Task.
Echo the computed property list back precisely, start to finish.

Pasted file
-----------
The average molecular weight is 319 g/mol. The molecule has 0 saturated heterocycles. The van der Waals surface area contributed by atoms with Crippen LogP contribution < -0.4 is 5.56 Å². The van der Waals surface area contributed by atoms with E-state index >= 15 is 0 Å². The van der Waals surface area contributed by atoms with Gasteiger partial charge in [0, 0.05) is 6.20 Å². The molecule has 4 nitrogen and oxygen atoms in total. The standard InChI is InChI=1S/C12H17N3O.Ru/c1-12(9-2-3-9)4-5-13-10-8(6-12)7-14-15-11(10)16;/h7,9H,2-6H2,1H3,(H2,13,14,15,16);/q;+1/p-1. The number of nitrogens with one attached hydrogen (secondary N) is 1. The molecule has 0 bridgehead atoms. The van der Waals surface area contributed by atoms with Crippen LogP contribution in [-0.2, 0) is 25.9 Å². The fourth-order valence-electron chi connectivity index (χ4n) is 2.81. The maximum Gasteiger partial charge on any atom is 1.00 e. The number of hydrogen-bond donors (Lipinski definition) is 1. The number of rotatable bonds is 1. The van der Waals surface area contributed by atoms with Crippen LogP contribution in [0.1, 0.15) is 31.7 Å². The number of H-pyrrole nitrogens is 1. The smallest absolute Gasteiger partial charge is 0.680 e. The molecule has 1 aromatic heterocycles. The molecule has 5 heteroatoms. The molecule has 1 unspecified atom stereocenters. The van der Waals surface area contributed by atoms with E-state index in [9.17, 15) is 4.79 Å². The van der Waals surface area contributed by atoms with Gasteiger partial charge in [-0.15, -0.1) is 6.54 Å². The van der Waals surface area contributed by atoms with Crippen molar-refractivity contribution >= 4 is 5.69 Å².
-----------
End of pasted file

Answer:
The average molecular weight is 319 g/mol. The molecule has 0 saturated heterocycles. The van der Waals surface area contributed by atoms with Crippen LogP contribution < -0.4 is 5.56 Å². The van der Waals surface area contributed by atoms with E-state index >= 15 is 0 Å². The van der Waals surface area contributed by atoms with Gasteiger partial charge in [0, 0.05) is 6.20 Å². The molecule has 4 nitrogen and oxygen atoms in total. The standard InChI is InChI=1S/C12H17N3O.Ru/c1-12(9-2-3-9)4-5-13-10-8(6-12)7-14-15-11(10)16;/h7,9H,2-6H2,1H3,(H2,13,14,15,16);/q;+1/p-1. The number of nitrogens with one attached hydrogen (secondary N) is 1. The molecule has 0 bridgehead atoms. The van der Waals surface area contributed by atoms with Crippen LogP contribution in [-0.2, 0) is 25.9 Å². The fourth-order valence-electron chi connectivity index (χ4n) is 2.81. The maximum Gasteiger partial charge on any atom is 1.00 e. The number of hydrogen-bond donors (Lipinski definition) is 1. The number of rotatable bonds is 1. The van der Waals surface area contributed by atoms with Crippen LogP contribution in [0.1, 0.15) is 31.7 Å². The number of H-pyrrole nitrogens is 1. The smallest absolute Gasteiger partial charge is 0.680 e. The molecule has 1 aromatic heterocycles. The molecule has 5 heteroatoms. The molecule has 1 unspecified atom stereocenters. The van der Waals surface area contributed by atoms with E-state index in [9.17, 15) is 4.79 Å². The van der Waals surface area contributed by atoms with Gasteiger partial charge in [-0.15, -0.1) is 6.54 Å². The van der Waals surface area contributed by atoms with Crippen molar-refractivity contribution >= 4 is 5.69 Å².